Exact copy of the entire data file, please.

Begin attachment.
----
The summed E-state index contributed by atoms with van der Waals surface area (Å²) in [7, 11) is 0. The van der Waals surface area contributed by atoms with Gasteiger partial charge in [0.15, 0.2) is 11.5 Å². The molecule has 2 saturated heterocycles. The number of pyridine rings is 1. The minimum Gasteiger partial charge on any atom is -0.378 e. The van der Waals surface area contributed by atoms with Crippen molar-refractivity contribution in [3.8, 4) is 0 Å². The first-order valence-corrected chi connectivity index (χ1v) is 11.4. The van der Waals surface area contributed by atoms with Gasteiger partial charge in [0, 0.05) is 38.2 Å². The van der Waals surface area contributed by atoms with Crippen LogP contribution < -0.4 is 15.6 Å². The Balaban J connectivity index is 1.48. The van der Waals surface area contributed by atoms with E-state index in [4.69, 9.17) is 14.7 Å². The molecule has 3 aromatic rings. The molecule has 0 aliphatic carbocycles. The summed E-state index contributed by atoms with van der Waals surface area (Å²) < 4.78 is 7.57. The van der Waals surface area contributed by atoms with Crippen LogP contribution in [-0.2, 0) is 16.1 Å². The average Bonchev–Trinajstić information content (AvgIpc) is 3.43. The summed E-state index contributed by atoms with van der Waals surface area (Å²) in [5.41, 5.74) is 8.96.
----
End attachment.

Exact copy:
The summed E-state index contributed by atoms with van der Waals surface area (Å²) in [7, 11) is 0. The van der Waals surface area contributed by atoms with Gasteiger partial charge in [0.15, 0.2) is 11.5 Å². The molecule has 2 saturated heterocycles. The number of pyridine rings is 1. The minimum Gasteiger partial charge on any atom is -0.378 e. The van der Waals surface area contributed by atoms with Crippen molar-refractivity contribution in [3.8, 4) is 0 Å². The first-order valence-corrected chi connectivity index (χ1v) is 11.4. The van der Waals surface area contributed by atoms with Gasteiger partial charge in [0, 0.05) is 38.2 Å². The van der Waals surface area contributed by atoms with Crippen LogP contribution < -0.4 is 15.6 Å². The Balaban J connectivity index is 1.48. The van der Waals surface area contributed by atoms with E-state index in [4.69, 9.17) is 14.7 Å². The molecule has 3 aromatic rings. The molecule has 0 aliphatic carbocycles. The summed E-state index contributed by atoms with van der Waals surface area (Å²) < 4.78 is 7.57. The van der Waals surface area contributed by atoms with Crippen LogP contribution in [-0.2, 0) is 16.1 Å². The average Bonchev–Trinajstić information content (AvgIpc) is 3.43. The summed E-state index contributed by atoms with van der Waals surface area (Å²) in [5.41, 5.74) is 8.96.